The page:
Google AI Thrashing: A Fresh Sundar & Prabhakar Comedy Script?

May 5, 2023

I love anonymous information from a Discord group. How about those Discord app interfaces? Aren’t they superior to the DEC PDP 8 command line? Plus, the folks publishing this internal document (allegedly from the Google control room) do not agree with the contents of the allegedly leaked and not stolen document. That’s reassuring to some I assume. So let’s look at this glimpse of the sausage being made.

I read “We Have No Moat and Neither does OpenAI” on the web page. The write up is, like most “real news” arrives with a soupçon of mystery. The subject of the information is that Google is addled by OpenAI and the zippiness with which some online users are innovating, applying, and de-Googling certain of their activities.

I noted this statement:

Things we [presumably the happy band of unified Google smart software wizards] consider “major open problems” are solved and in people’s hands today.

And this assertion:

Open-source models are faster, more customizable, more private, and pound-for-pound more capable. They are doing things with $100 and 13B params that we struggle with at $10M and 540B. And they are doing so in weeks, not months.

I think this means old and slow, not young and snappy. The force in the green fuse at what may well be the Google is mired in the Mountain View digital La Brea Tar Pit. Not good for Googzillas young and vibrant or old and arthritic I would suggest.

I liked this statement which seems a bit un-Googley to be frank:

The barrier to entry for training and experimentation has dropped from the total output of a major research organization to one person, an evening, and a beefy laptop.

Beefy laptop? What? No Chromebook?

But aside from jargon, what’s Google big advantage? The write up notes:

All this talk of open source can feel unfair given OpenAI’s current closed policy. Why do we have to share, if they won’t? But the fact of the matter is, we are already sharing everything with them in the form of the steady flow of poached senior researchers. Until we stem that tide, secrecy is a moot point. And in the end, OpenAI doesn’t matter. They are making the same mistakes we are in their posture relative to open source, and their ability to maintain an edge is necessarily in question. Open source alternatives can and will eventually eclipse them unless they change their stance. In this respect, at least, we can make the first move.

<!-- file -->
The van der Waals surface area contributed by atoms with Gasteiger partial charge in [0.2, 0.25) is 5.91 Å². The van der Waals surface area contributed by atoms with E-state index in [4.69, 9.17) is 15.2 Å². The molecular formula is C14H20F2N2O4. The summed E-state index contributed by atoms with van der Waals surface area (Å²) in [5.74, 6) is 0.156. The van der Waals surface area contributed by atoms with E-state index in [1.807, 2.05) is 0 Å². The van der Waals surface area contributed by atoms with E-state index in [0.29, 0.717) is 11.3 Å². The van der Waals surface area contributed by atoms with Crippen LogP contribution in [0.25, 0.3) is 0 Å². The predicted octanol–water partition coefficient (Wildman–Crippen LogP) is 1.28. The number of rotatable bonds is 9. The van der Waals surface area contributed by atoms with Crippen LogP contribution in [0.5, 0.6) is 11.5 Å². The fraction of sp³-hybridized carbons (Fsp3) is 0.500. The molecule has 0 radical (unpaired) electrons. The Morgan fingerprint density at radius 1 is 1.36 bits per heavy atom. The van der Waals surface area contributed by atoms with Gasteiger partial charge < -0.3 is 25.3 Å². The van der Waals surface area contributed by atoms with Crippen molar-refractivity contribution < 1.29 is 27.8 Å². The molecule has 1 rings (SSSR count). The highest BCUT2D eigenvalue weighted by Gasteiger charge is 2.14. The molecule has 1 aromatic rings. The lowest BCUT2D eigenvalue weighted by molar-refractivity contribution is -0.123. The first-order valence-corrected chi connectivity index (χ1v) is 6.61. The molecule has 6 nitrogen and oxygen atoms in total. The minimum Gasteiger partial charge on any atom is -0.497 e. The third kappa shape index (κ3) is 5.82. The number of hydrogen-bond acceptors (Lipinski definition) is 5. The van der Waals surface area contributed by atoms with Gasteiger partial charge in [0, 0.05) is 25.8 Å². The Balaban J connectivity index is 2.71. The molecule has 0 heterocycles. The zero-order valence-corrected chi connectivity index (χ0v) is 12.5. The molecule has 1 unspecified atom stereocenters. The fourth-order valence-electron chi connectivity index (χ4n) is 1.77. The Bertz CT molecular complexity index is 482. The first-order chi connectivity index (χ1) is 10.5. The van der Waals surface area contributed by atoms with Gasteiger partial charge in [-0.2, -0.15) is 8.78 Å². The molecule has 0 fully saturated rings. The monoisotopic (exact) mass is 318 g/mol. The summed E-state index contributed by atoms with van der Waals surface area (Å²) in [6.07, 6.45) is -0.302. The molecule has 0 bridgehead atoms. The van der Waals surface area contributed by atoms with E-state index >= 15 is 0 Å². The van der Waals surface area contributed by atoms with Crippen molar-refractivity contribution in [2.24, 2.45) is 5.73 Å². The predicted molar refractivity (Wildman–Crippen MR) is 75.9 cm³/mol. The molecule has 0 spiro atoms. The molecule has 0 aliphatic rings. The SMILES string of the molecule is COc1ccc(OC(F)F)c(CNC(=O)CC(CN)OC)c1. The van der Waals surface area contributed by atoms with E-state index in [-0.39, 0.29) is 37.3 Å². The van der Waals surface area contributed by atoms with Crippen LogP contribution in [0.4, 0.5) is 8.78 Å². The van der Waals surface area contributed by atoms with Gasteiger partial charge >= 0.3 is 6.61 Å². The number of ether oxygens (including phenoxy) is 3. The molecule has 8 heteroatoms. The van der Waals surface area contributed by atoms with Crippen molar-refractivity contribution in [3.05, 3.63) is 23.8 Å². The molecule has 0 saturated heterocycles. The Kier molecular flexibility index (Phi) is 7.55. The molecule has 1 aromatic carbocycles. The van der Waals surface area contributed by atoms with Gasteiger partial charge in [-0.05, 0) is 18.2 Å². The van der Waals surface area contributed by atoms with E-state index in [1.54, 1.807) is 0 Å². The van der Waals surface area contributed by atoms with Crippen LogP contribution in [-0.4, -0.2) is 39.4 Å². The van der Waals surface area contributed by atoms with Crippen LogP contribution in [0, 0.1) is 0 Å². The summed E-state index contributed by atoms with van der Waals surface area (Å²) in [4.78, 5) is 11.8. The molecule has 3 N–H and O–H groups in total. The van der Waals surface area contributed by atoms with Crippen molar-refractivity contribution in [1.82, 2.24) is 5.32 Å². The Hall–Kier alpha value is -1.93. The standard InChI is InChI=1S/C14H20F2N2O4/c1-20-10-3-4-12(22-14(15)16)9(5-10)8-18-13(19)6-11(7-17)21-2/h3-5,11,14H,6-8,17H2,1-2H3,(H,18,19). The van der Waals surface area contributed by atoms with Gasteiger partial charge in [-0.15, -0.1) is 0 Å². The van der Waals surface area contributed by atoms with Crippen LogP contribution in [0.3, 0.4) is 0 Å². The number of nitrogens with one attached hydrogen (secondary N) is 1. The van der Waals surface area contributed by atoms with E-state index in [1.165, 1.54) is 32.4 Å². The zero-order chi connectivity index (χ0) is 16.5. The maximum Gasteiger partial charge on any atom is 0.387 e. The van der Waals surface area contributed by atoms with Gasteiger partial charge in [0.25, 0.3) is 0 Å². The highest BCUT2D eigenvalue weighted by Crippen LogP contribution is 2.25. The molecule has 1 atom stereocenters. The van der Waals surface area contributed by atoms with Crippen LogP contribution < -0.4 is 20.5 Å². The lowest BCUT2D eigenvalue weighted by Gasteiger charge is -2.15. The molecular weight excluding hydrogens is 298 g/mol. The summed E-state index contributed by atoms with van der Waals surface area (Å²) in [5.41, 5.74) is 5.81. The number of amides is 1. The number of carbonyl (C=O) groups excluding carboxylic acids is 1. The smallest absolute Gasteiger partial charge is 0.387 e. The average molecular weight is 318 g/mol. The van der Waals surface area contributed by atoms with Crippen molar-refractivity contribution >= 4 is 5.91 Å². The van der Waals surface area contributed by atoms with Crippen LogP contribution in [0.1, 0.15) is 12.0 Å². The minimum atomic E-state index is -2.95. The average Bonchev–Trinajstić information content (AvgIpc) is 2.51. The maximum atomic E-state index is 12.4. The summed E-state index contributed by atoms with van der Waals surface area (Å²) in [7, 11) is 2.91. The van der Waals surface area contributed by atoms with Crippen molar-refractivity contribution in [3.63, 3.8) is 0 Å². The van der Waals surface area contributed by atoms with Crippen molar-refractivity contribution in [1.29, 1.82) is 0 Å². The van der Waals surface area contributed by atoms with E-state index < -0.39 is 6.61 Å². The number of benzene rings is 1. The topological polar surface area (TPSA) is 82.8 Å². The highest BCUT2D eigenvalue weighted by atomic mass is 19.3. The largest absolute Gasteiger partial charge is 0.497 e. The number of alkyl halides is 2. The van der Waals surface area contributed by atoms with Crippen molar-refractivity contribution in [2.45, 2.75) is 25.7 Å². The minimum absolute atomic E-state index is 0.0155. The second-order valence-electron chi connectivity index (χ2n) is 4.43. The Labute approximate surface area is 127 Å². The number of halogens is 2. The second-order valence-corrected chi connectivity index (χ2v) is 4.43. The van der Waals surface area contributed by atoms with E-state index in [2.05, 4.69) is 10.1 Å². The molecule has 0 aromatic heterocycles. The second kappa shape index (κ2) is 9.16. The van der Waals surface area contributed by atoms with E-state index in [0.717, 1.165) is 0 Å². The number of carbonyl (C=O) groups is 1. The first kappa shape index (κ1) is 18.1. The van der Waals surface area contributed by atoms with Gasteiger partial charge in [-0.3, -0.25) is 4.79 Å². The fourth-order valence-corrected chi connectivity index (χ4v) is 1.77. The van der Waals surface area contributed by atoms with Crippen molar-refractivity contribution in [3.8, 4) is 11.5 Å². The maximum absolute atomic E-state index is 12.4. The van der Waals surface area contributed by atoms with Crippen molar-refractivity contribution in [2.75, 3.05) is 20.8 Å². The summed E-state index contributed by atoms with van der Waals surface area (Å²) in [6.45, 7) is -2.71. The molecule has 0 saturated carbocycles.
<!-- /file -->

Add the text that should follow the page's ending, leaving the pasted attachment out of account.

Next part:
This is an interesting “upside” to the analysis. Look OpenAI will die, but possibly an outfit like Google can get a win with an open source approach. I am not sure I can agree when many people are happily embracing Microsoft’s crowd-pleasing approach to smart software. Hey, it’s Windows. Edge makes life easy. Outlook and Teams will be even more wonderfulest with Microsoft’s smart software.

The open source angle is interesting, but I am not sure it will resonate in the current hot house of smart software where genetic diversity is increasing with each karyotype mash up. This is not elephant gestation. Think swamp critters on a warm spring day.

Am I citing information from what is allegedly a leaked Google document? I don’t know.

The write up is not Googley as documents from the era of Messrs. Brin and Page (where is that wizard because some in a judicial system have a document for him), and that adds to the comedic vibe. Nope, the essay not ready for the Sundar & Prabhakar Comedy Show on YouTube this weekend. It’s a good start though, just behind schedule.

Stephen E Arnold, May 5, 2023


Comments are closed.

  • Archives

  • Recent Posts

  • Meta